‘Pets’ brings play­ful premise to the­aters

The Commercial Appeal - Go Memphis - - GO MOVIES SEE - By Sandy Co­hen Associated Press

Any pet owner who has im­bued their furry or feath­ered friends with deep thoughts and mys­te­ri­ous in­ten­tions will relate to the imag­i­na­tion behind “The Se­cret Life of Pets.”

It may not have the emo­tional res­o­nance of a Pixar movie, but with its play­ful premise, en­dear­ing per­for­mances and out­stand­ing score by Alexan­dre De­s­plat, “Pets” is fun, fam­ily (and an­i­mal)-friendly fare.

Peo­ple’s fa­vorite non-speak­ing com­pan­ions are brought to life here by Il­lu­mi­na­tion En­ter­tain­ment (the stu­dio behind “De­spi­ca­ble Me”) and given voice by an all-star cast that in­cludes Louis C.K., Kevin Hart, Jenny Slate and Al­bert Brooks.

Plot-wise, “Pets” fol­lows the path Pixar set with talk­ing toys 20 years ago in “Toy Story”: Two would-be ri­vals fight­ing for the love of their owner are forced to unite for a com­mon cause.

Lit­tle ter­rier Max (C.K.) is the top dog in the life of his owner, Katie (El­lie Kem­per), and a leader among the other house pets in their New York City apart­ment build­ing, in­clud­ing

neigh­bor Pomera­nian Gid­get (Slate), and the fat cat next door, Chloe (Lake Bell). But his ex­alted po­si­tion is threat­ened when Katie brings home a giant, fluffy mutt named Duke (Eric Ston­estreet). Like Woody and Buzz, Max and Duke are in­stantly at odds.

The ri­val pups are try­ing to sab­o­tage each other when they be­come sep­a­rated from their dog walker and cap­tured by an­i­mal con­trol. This sends them on an ad­ven­ture into the an­i­mal un­der­world: lit­er­ally the un­der­ground head­quar­ters of a bit­ter bunny named Snow­ball (Hart) and his team of Flushed Pets. Aban­doned by their for­mer own­ers, their motto is “lib­er­ated for­ever, do­mes­ti­cated never.”

Maxand­duketry­tofitin,but­snow­ball soon ob­serves, “You’ve got the scent of do­mes­ti­ca­tion all over you,” and sends his army of rogue an­i­mals af­ter them. At one point, the lit­tle rab­bit steals a bus.

Mean­while,theother­pets­from­max and Duke’s apart­ment build­ing no­tice the two are miss­ing and set out to find them. Gid­get, who has a not-so-se­cret crush on Max, leads a menagerie that in­cludes Chloe the cat, Mel the pug, Buddy the dachs­hund and a guinea pig named Nor­man.

They en­list the help of Tiberius the hawk (Brooks) and Pops (Dana Car­vey), the wheel­chair-bound basset hound who knows ev­ery an­i­mal in New York.

De­s­plat’s jazzy, en­er­getic score am­pli­fies the ur­gency and ex­cite­ment as the chase con­tin­ues through the city, and clever an­i­ma­tion high­lights the quirk­i­ness of an­i­mal be­hav­ior. Al­though the char­ac­ters in “Pets” are en­tirely an­thro­po­mor­phized — they speak English and can op­er­ate elec­tron­ics — they re­tain some rec­og­niz­able an­i­mal­ism. When Pops wants to shut down one of his fa­mous par­ties, for ex­am­ple, he turns on the vac­uum cleaner. Dogs in hot pur­suit of their friends are sud­denly dis­tracted by but­ter­flies. And Buddy’s move­ments are es­pe­cially amus­ing, as he nav­i­gates his elon­gated dachs­hund body around cor­ners and down stairs.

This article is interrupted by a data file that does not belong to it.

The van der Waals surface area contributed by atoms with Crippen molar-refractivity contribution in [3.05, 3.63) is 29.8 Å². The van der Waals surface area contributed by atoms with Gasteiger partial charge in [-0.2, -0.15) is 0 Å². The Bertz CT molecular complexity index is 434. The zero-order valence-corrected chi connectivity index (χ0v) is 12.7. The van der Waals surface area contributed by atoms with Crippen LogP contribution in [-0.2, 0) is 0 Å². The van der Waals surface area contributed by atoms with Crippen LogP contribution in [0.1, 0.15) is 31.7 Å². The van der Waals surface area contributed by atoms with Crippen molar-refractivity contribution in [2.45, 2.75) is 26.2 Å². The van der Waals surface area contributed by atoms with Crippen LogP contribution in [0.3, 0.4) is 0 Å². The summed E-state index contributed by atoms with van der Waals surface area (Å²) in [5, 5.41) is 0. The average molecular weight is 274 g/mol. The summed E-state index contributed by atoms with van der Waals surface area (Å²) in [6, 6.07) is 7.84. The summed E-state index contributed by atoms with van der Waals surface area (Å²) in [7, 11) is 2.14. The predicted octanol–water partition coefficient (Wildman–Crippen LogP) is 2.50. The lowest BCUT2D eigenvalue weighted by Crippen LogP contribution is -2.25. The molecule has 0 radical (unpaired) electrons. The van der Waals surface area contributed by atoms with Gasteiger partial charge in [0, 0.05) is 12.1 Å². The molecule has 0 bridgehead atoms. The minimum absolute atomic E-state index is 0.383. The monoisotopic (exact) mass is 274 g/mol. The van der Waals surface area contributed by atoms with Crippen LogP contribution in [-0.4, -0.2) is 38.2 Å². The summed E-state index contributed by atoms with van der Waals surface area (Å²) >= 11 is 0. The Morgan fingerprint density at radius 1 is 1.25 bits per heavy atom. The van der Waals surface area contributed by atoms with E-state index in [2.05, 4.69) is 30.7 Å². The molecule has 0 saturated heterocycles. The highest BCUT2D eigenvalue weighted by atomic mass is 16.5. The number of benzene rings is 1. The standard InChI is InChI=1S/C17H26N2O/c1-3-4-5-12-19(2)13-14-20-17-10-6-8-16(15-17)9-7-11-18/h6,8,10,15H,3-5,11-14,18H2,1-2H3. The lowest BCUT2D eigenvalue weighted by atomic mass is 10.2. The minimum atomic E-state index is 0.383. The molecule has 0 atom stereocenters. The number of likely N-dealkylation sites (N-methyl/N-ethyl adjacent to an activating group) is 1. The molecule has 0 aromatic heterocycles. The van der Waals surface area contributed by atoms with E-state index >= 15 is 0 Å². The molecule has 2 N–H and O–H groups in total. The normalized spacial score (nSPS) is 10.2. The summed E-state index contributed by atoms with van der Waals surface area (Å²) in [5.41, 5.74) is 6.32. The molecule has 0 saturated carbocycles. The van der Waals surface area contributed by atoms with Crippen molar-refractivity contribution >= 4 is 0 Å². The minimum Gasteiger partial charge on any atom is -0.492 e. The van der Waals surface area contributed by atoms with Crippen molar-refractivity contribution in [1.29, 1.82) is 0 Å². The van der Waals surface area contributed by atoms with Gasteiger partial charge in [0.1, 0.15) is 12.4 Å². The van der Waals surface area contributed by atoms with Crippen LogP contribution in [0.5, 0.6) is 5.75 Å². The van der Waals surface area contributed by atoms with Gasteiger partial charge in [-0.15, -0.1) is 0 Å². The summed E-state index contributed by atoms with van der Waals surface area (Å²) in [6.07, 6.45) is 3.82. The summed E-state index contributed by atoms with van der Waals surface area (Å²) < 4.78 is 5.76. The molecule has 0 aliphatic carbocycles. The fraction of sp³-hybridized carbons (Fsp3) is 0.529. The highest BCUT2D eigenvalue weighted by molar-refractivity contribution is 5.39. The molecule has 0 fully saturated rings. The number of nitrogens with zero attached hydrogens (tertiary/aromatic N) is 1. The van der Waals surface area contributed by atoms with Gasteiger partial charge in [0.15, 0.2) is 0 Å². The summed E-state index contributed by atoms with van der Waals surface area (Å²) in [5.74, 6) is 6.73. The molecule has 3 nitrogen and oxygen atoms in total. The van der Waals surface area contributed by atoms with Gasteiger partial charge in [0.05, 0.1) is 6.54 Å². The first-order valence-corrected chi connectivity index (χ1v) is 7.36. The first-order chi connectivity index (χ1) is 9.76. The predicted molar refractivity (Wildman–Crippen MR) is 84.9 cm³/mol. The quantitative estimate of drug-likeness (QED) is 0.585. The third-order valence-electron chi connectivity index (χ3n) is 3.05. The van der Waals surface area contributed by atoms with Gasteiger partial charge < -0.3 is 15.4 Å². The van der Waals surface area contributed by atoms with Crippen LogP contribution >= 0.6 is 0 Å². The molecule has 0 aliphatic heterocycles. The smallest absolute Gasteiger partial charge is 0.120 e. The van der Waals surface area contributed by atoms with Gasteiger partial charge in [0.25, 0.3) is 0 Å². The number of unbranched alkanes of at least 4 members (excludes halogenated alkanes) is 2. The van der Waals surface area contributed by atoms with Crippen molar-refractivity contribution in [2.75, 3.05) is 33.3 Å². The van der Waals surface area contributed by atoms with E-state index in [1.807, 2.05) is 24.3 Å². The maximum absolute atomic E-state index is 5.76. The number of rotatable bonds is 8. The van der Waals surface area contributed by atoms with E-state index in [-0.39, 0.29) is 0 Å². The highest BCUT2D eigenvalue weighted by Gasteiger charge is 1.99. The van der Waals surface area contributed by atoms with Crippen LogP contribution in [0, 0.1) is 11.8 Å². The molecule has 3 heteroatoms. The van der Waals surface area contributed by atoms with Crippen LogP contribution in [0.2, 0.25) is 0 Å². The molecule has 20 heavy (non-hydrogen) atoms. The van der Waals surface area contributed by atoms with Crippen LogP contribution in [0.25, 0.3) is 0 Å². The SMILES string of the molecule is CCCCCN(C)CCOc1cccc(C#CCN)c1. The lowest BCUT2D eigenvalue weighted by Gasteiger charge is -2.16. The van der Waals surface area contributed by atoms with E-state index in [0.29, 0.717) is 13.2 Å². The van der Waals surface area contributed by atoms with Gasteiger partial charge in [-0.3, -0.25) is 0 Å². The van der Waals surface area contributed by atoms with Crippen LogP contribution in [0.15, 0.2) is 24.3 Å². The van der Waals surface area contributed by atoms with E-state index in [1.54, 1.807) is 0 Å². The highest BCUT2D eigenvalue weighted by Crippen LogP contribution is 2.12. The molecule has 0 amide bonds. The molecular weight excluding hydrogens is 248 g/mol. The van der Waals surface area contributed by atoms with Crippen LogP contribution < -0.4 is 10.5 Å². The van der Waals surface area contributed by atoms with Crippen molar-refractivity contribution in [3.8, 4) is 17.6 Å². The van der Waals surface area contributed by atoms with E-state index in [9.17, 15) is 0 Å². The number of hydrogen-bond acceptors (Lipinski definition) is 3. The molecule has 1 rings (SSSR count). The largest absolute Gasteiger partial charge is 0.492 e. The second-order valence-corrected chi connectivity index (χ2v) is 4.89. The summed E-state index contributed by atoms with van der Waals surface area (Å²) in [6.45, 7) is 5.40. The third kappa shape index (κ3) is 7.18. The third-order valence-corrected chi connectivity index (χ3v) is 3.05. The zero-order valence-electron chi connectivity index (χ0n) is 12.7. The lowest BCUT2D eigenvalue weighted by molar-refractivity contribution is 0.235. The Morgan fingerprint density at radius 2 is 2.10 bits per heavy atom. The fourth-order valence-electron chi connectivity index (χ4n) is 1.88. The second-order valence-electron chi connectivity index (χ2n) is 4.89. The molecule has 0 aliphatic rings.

It’s fun to imag­ine what pets get into when no one is home, and “Pets” does a great job of tak­ing that idea to an ex­treme. The Duel (R, 110 min.) Liam Hemsworth and Woody Har­rel­son in a Western. Wolfchase Gal­le­ria Cin­ema 8. Mike and Dave Need Wed­ding Dates (R, 98 min.) A com­edy in which the girls (Anna Ken­drick, Aubrey Plaza) are as raunchy as the guys (Zac Efron, Adame Devine). Cine­planet 16, Col­lierville Towne 16, Cor­dova Cin­ema, De­soto Cin­ema 16, For­est Hill 8, Hol­ly­wood 20 Cin­ema, Ma­jes­tic, Olive Branch Cin­ema, Palace Cin­ema, Par­adiso, Stage Cin­ema, Stu­dio on the Square, Sum­mer Quar­tet Drive-in. The Se­cret Life of Pets (PG, 90 min.) An an­i­mated cats-and-dogs-and-more com­edy from Il­lu­mi­na­tion En­ter­tain­ment (the “Min­ions” stu­dio). Cine­planet 16 (in 3-D), Col­lierville Towne 16 (in 3-D), Cor­dova Cin­ema (in 3-D), De­soto Cin­ema 16 (in 3-D), For­est Hill 8, Hol­ly­wood 20 Cin­ema (in 3-D), Ma­jes­tic, Olive Branch Cin­ema (in 3-D), Palace Cin­ema (in 3-D, Par­adiso (in 3-D), Stage Cin­ema (in 3-D), Stu­dio on the Square, Sum­mer Quar­tet Drive-in. Sul­tan (Not rated, 170 min.) A Hindi ac­tion-ro­mance about a mixed mar­tial artist. Col­lierville Towne 16, Hol­ly­wood 20 Cin­ema. The In­fil­tra­tor (R, 127 min.) Un­der­cover de­tec­tive Bryan Cranston in­fil­trates the Es­co­bar drug em­pire. Cine­planet 16, Col­lierville Towne 16, Cor­dova Cin­ema, Hol­ly­wood 20 Cin­ema, Ridge­way Cin­ema Grill. Art & Ar­chi­tec­ture in Cin­ema: The Pa­pal Basil­i­cas of Rome ( Not rated, 100 min.) A cin­e­matic tour of the four high­es­trank­ing Ro­man Catholic cathe­drals. 7 p.m. Thurs­day, Par­adiso. Tick­ets: $16. Visit malco.com. Hor­ton Hears a Who! (G, 86 min.) The Malco “Kids Sum­mer Film Fest” con­tin­ues with this com­puter-an­i­mated adap­ta­tion of Dr. Seuss’ story of an ide­al­is­tic ele­phant (voiced by Jim Car­rey). A por­tion of the pro­ceeds goes to ben­e­fit chil­dren’s hos­pi­tals in Mem­phis, New Or­leans, Mis­sis­sippi, Arkansas and Ken­tucky. 10 a.m. Tues­day and Wed­nes­day, Col­lierville Towne 16, Cor­dova Cin­ema, De­soto


Louis C.K. voices Max, a ter­rier, and the leader among the pets in his New York apart­ment build­ing in “The Se­cret Life of Pets.”

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